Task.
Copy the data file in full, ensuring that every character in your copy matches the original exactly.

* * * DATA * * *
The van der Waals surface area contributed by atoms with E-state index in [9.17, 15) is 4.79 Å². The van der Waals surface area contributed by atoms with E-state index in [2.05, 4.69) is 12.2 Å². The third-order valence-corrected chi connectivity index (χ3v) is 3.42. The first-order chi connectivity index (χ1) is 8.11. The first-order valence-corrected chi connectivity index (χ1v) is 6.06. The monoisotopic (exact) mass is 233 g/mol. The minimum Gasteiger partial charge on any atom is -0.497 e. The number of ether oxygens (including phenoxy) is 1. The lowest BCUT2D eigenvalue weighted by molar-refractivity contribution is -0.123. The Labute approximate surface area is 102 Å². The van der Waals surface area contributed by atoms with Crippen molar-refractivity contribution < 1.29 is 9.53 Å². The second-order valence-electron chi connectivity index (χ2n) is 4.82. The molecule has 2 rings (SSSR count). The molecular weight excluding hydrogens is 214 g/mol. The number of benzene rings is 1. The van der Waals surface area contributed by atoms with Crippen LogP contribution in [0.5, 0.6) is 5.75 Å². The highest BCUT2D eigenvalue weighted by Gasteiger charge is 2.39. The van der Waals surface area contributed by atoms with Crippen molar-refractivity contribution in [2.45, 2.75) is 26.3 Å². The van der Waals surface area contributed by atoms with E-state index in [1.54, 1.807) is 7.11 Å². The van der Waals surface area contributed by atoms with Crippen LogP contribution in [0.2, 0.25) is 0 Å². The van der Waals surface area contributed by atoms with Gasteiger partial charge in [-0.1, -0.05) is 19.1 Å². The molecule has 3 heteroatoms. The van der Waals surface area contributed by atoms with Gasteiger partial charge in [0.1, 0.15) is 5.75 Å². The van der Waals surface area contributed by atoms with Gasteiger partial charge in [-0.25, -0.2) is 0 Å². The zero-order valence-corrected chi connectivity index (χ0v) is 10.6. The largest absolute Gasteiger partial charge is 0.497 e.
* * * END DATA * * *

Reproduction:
The van der Waals surface area contributed by atoms with E-state index in [9.17, 15) is 4.79 Å². The van der Waals surface area contributed by atoms with E-state index in [2.05, 4.69) is 12.2 Å². The third-order valence-corrected chi connectivity index (χ3v) is 3.42. The first-order chi connectivity index (χ1) is 8.11. The first-order valence-corrected chi connectivity index (χ1v) is 6.06. The monoisotopic (exact) mass is 233 g/mol. The minimum Gasteiger partial charge on any atom is -0.497 e. The number of ether oxygens (including phenoxy) is 1. The lowest BCUT2D eigenvalue weighted by molar-refractivity contribution is -0.123. The Labute approximate surface area is 102 Å². The van der Waals surface area contributed by atoms with Crippen molar-refractivity contribution < 1.29 is 9.53 Å². The second-order valence-electron chi connectivity index (χ2n) is 4.82. The molecule has 2 rings (SSSR count). The molecular weight excluding hydrogens is 214 g/mol. The number of benzene rings is 1. The van der Waals surface area contributed by atoms with Crippen LogP contribution in [0.5, 0.6) is 5.75 Å². The highest BCUT2D eigenvalue weighted by Gasteiger charge is 2.39. The van der Waals surface area contributed by atoms with Crippen molar-refractivity contribution in [2.45, 2.75) is 26.3 Å². The van der Waals surface area contributed by atoms with E-state index in [1.54, 1.807) is 7.11 Å². The van der Waals surface area contributed by atoms with Crippen LogP contribution in [0.2, 0.25) is 0 Å². The van der Waals surface area contributed by atoms with Gasteiger partial charge in [-0.1, -0.05) is 19.1 Å². The molecule has 3 heteroatoms. The van der Waals surface area contributed by atoms with Gasteiger partial charge in [0.1, 0.15) is 5.75 Å². The van der Waals surface area contributed by atoms with Gasteiger partial charge in [-0.25, -0.2) is 0 Å². The zero-order valence-corrected chi connectivity index (χ0v) is 10.6. The largest absolute Gasteiger partial charge is 0.497 e.